VKC shares research and best practices with Tennessee policy makers

Tennessee State Representative John Ray Clemmons with Next Steps at Vanderbilt student Nick Villarreal during the 2015 Tennessee Disability Day on the Hill.

The Vanderbilt Kennedy University Center for Excellence in Developmental Disabilities plays a pivotal educational role as it partners with disability organizations, state officials, and committees to advance disability public policy in Tennessee.

“Sharing research, best practices, innovative projects, and individual stories helps legislators better understand what it’s like to live with a disability in our society,” said Elise McMillan, J.D., co-director of the Vanderbilt Kennedy University Center for Excellence in Developmental Disabilities (UCEDD).

Educate to Advocate 2016: “Where to Start: Why and How to Tell Your Story”

Whatever your perspective—trainees and students, researchers, health care professionals, service providers, educators, individuals with disabilities and family members, or simply concerned citizens—we all see ways that the disability service system can be improved. One dimension of changing service systems is educating legislators and other public policy makers.

All are welcome at the annual Educate to Advocate public policy event will be held Wednesday, Jan. 13, 4-6 p.m. in Room 241, Vanderbilt Kennedy Center/One Magnolia Circle Building (110 Magnolia Circle).

This year’s theme is “Where to Start: Why and How to Tell Your Story.” This event will feature panels of experienced public servants, disability professionals, and parents of individuals with disabilities to teach us how to make our voices heard.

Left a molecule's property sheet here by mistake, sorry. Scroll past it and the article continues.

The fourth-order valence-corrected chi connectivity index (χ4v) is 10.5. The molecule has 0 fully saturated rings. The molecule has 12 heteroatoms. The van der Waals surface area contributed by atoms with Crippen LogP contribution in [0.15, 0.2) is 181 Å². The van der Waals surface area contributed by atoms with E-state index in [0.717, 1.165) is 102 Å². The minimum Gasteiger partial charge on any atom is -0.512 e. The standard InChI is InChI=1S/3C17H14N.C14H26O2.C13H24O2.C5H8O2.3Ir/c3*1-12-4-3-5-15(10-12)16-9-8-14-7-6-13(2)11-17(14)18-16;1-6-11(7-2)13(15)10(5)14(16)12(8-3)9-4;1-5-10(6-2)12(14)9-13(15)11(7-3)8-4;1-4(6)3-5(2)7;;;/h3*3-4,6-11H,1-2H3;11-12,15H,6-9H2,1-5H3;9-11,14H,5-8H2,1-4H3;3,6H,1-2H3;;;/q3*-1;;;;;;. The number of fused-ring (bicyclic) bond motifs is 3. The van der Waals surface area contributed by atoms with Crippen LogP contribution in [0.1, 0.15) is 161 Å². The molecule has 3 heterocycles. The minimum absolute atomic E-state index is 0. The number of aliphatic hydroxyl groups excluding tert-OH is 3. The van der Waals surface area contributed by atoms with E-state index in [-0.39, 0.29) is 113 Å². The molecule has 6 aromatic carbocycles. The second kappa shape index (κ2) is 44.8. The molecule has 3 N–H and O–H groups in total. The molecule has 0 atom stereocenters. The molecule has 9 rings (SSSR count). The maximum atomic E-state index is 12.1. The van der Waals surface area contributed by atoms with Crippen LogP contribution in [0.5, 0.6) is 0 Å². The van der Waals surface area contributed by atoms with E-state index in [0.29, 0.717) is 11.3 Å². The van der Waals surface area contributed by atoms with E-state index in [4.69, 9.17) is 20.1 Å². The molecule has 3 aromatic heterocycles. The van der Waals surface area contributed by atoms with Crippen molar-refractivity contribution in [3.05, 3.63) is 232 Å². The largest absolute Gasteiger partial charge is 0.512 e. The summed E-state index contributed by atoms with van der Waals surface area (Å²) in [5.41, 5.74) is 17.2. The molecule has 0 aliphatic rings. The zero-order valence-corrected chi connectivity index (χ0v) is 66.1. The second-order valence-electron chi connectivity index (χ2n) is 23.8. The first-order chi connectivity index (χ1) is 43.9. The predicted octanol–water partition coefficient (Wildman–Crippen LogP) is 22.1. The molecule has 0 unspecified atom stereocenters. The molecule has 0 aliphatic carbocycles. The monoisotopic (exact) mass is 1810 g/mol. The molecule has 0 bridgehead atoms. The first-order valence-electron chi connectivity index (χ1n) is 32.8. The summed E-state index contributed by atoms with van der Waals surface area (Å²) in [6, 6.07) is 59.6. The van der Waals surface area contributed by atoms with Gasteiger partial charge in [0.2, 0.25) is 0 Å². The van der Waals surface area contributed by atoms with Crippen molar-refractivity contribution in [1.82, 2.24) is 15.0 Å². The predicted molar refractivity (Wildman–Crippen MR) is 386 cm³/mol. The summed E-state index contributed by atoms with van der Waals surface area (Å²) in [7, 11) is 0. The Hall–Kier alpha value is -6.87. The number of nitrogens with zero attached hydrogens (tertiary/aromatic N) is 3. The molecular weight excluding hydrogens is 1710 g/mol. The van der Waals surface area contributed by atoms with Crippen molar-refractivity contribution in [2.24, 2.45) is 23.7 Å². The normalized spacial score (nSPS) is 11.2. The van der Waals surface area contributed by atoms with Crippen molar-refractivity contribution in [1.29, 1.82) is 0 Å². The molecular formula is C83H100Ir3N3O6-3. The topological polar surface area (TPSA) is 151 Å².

There is no charge to attend. Please register by visiting the VKC Events Calendar page.

Disability Day on the Hill

The annual Disability Day on the Hill will be held Wednesday, Jan. 27, 9 a.m.-2 p.m., at Legislative Plaza, 301 6th Ave. North in Nashville. Prior to the event, legislators will be invited to a reception co-sponsored by the Tennessee Disability Coalition and other disability organizations.

Disability Day on the Hill is an opportunity for advocates to meet with their legislators at the State Capitol to discuss issues important to individuals with disabilities and their families. VKC representatives, disability agencies, individuals with disabilities, family members, and advocates from across Tennessee will participate.

The VKC UCEDD, Tennessee Disability Pathfinder, TennesseeWorks, and other VKC projects will have exhibits throughout Legislative Plaza. Key areas of focus for 2016’s Disability Day on the Hill include employment, family supports, and the expansion of autism services.

Individuals, families, and trainees who have set up appointments have the opportunity to meet face-to-face with legislators and their staff and educate them on disability issues.

Appointments for in-person meetings are encouraged, but no registration is necessary to participate. To identify your state legislator, to find contact information, and to schedule a meeting time, visit www.capitol.tn.gov. For more information about Disability Day on the Hill, e-mail ddh@tndisability.org or call (615) 383-9442.

Governor’s Employment First Task Force Report submitted to Governor Bill Haslam

Tennessee’s Employment First Task Force presented its second annual report to Governor Bill Haslam in October. The report summarizes the work of the Task Force over the past year and the group’s priorities moving forward in promoting employment as the first and preferred option for individuals with disabilities, mental health diagnoses and substance abuse disorders receiving state services.